Applications with foreign components that involve data collection in foreign sites must state how the proposed activities will help improve minority health or reduce health disparities in the United States. Applications that do not include this information are non-responsive to the FOA

Resource Sharing Plan: Individuals are required to comply with the instructions for the Resource Sharing Plans as provided in the SF424 (R&R) Application Guide

Appendix: Do not use the Appendix to circumvent page limits. Follow all instructions for the Appendix as described in the SF424 (R&R) Application Guide.   

Planned Enrollment Report  (Intervention Project)

When conducting clinical research, follow all instructions for completing Planned Enrollment Reports as described in the SF424 (R&R) Application Guide. 

PHS 398 Cumulative Inclusion Enrollment Report (Intervention Project)

When conducting clinical research, follow all instructions for completing Cumulative Inclusion Enrollment Report as described in the SF424 (R&R) Application Guide. 

Dissemination Core

When preparing your application in ASSIST, use Component Type ‘Core.’

All instructions in the SF424 (R&R) Application Guide must be followed, with the following additional instructions, as noted.

SF424 (R&R) Cover (Dissemination Core)

Complete only the following fields:

  • Applicant Information
  • Type of Applicant (optional)
  • Descriptive Title of Applicant’s Project
  • Proposed Project Start/Ending Dates

PHS 398 Cover Page Supplement (Dissemination Core)

Enter Human Embryonic Stem Cells in each relevant component.

Research & Related Other Project Information (Dissemination Core)

Human Subjects: Answer only the ‘Are Human Subjects Involved?’ and 'Is the Project Exempt from Federal regulations?’ questions.

Vertebrate Animals: Answer only the ‘Are Vertebrate Animals Used?’ question.

Project Narrative: Do not complete. Note: ASSIST screens will show an asterisk for this attachment indicating it is required. However, eRA systems only enforce this requirement in the Overall component and applications will not receive an error if omitted in other components.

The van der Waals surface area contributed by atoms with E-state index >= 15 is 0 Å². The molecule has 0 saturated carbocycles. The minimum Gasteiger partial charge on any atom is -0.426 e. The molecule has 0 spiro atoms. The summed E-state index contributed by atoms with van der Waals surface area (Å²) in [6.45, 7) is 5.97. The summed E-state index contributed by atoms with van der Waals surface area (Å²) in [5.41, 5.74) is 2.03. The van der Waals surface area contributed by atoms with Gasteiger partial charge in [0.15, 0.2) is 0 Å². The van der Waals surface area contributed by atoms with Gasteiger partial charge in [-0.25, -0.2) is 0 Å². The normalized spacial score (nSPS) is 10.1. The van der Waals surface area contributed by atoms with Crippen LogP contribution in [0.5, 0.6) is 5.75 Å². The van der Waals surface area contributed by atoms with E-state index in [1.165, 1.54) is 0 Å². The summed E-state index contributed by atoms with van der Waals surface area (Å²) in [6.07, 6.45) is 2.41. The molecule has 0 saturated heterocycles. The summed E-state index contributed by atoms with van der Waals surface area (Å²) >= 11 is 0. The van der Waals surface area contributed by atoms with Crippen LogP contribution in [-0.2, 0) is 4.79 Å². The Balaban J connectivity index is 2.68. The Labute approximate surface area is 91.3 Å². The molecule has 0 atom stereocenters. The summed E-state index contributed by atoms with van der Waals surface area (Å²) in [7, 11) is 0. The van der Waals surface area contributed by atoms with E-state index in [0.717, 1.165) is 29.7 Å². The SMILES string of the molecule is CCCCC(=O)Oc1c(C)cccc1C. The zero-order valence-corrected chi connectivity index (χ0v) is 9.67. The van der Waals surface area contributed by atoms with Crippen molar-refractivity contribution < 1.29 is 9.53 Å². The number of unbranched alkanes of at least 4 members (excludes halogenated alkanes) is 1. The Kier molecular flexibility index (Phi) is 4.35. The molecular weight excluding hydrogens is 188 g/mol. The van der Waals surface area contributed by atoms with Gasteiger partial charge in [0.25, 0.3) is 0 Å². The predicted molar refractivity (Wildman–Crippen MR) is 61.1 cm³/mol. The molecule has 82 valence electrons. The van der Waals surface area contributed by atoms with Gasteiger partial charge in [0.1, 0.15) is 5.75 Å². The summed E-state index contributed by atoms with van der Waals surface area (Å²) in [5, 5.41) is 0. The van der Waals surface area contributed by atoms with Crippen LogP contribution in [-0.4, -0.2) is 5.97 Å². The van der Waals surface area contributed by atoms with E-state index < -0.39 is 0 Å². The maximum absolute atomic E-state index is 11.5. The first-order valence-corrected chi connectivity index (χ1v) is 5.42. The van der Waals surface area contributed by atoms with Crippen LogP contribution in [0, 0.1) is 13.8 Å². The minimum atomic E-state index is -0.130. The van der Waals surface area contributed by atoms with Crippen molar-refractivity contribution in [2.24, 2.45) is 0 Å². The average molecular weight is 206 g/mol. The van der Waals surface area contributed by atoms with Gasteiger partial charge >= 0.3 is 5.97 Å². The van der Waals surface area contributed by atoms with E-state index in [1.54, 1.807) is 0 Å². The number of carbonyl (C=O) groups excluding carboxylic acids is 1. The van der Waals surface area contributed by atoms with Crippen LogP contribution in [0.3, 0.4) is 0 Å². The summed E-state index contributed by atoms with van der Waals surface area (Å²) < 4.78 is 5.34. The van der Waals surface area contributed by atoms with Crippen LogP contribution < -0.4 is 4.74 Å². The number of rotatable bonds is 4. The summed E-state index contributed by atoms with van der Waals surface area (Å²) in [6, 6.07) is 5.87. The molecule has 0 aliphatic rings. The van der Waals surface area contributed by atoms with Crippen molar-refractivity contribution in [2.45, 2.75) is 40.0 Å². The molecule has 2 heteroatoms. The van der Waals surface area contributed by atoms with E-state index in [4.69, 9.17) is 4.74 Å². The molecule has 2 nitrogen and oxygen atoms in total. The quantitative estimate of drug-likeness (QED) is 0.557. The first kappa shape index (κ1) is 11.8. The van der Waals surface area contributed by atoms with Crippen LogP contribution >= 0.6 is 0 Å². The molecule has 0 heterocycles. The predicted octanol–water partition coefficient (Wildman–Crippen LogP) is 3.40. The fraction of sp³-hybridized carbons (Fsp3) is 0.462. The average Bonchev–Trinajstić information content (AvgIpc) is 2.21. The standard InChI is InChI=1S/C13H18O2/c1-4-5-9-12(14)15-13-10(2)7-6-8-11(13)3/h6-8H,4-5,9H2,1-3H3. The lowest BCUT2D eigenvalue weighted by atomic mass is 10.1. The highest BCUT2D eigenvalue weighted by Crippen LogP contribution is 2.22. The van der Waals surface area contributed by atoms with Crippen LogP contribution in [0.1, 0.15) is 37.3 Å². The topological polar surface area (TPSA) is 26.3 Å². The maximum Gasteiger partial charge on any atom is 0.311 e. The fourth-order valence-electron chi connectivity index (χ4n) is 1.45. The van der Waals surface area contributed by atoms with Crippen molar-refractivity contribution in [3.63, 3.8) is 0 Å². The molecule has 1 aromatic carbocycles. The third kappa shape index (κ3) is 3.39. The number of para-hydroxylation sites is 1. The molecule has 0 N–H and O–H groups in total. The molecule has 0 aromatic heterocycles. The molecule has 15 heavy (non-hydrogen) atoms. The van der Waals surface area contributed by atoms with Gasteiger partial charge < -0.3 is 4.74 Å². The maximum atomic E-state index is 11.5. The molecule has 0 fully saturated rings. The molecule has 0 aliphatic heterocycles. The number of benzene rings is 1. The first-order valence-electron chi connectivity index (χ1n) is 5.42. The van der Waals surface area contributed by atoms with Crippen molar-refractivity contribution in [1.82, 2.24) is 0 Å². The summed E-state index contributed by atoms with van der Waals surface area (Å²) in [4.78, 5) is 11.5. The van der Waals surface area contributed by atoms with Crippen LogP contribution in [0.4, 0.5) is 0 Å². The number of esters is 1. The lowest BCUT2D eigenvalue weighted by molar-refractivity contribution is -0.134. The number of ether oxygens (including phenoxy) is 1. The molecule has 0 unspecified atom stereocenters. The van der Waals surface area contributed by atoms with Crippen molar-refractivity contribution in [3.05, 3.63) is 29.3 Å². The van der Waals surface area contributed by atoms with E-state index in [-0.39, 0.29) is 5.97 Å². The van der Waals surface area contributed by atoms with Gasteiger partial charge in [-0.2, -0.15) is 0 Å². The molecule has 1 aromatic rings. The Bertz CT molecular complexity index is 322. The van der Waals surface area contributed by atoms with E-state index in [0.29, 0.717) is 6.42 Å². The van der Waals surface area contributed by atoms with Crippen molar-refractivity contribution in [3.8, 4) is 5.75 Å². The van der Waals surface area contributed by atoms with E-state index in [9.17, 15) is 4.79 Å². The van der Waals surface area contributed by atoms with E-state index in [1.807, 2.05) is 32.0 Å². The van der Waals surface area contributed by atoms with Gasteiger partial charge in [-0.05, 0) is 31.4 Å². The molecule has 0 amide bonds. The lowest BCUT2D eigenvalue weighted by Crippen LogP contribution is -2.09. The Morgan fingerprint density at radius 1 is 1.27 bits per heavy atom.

Project /Performance Site Location(s) (Dissemination Core)

List all performance sites that apply to the specific component.

Note: The Project Performance Site form allows up to 300 sites, prior to using additional attachment for additional entries.

Research & Related Senior/Key Person Profile (Dissemination Core)

  • In the Project Director/Principal Investigator section of the form, use Project Role of ‘Other’ with Category of ‘Project Lead’ and provide a valid eRA Commons ID in the Credential field.
  • In the additional Senior/Key Profiles section, list Senior/Key persons that are working in the component.
  • Include a single Biographical Sketch for each Senior/Key person listed in the application regardless of the number of components in which they participate. When a Senior/Key person is listed in multiple components, the Biographical Sketch can be included in any one component.
  • If more than 100 Senior/Key persons are included in a component, the Additional Senior Key Person attachments should be used.   

Budget (Dissemination Core)

Budget forms appropriate for the specific component will be included in the application package.

Note: The R&R Budget form included in many of the component types allows for up to 100 Senior/Key Persons in section A and 100 Equipment Items in section C prior to using attachments for additional entries. All other SF424 (R&R) instructions apply.

PHS 398 Research Plan (Dissemination Core)

Specific Aims: Describe the aims and objectives that will be pursued to support regional dissemination of multilevel chronic disease prevention, including new interventions developed through collaborative intervention projects, in collaboration with relevant communities, service providers, other partner organizations and policy makers.

Research Strategy: Describe the roles and responsibilities of consortium partners involved in this core, as well as any additional collaboration with health service providers, public health agencies, policymakers and other relevant stakeholders. Core leadership should include individuals from organizations that are likely to be critical to the dissemination process and able to use knowledge generated through research to make informed decisions about policies, programs and/or practices.

Describe strategies to use research findings to inform policy and to promote diffusion, adoption and sustainability of effective multilevel interventions in relevant communities within the proposed region. Address ethical considerations for (1) development and/or utilization of variables and measures in study populations, and (2) communicating research results to the scientific community and the lay public. Describe plans to ensure protection of study participants and communities from unintended harms, including risks associated with stigma.

Describe strategies to keep various stakeholders informed, on an ongoing basis, of needs and capacity assessments, as well as results from intervention projects. Describe steps to assess the effectiveness of community- or system-level dissemination of interventions and/or health education efforts.